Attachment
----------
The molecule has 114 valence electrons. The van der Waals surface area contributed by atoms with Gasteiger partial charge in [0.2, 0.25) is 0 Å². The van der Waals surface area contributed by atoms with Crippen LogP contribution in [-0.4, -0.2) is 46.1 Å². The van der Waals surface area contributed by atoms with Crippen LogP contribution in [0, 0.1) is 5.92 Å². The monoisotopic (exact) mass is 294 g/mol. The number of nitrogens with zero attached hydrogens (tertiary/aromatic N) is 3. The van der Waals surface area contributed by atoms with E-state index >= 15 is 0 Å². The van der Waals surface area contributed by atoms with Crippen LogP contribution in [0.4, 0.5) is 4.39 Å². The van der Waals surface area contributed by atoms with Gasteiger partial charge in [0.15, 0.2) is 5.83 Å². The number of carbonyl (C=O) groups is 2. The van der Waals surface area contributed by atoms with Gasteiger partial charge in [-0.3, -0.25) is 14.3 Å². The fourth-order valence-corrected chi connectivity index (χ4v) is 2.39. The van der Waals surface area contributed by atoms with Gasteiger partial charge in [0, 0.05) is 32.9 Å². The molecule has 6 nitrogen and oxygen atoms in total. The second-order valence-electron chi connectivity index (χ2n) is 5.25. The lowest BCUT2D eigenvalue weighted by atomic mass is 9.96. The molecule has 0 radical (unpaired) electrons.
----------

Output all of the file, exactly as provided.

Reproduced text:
The molecule has 114 valence electrons. The van der Waals surface area contributed by atoms with Gasteiger partial charge in [0.2, 0.25) is 0 Å². The van der Waals surface area contributed by atoms with Crippen LogP contribution in [-0.4, -0.2) is 46.1 Å². The van der Waals surface area contributed by atoms with Crippen LogP contribution in [0, 0.1) is 5.92 Å². The monoisotopic (exact) mass is 294 g/mol. The number of nitrogens with zero attached hydrogens (tertiary/aromatic N) is 3. The van der Waals surface area contributed by atoms with E-state index >= 15 is 0 Å². The van der Waals surface area contributed by atoms with Crippen LogP contribution in [0.4, 0.5) is 4.39 Å². The van der Waals surface area contributed by atoms with Gasteiger partial charge in [0.15, 0.2) is 5.83 Å². The number of carbonyl (C=O) groups is 2. The van der Waals surface area contributed by atoms with Gasteiger partial charge in [-0.3, -0.25) is 14.3 Å². The fourth-order valence-corrected chi connectivity index (χ4v) is 2.39. The van der Waals surface area contributed by atoms with Gasteiger partial charge in [0, 0.05) is 32.9 Å². The molecule has 6 nitrogen and oxygen atoms in total. The second-order valence-electron chi connectivity index (χ2n) is 5.25. The lowest BCUT2D eigenvalue weighted by atomic mass is 9.96. The molecule has 0 radical (unpaired) electrons.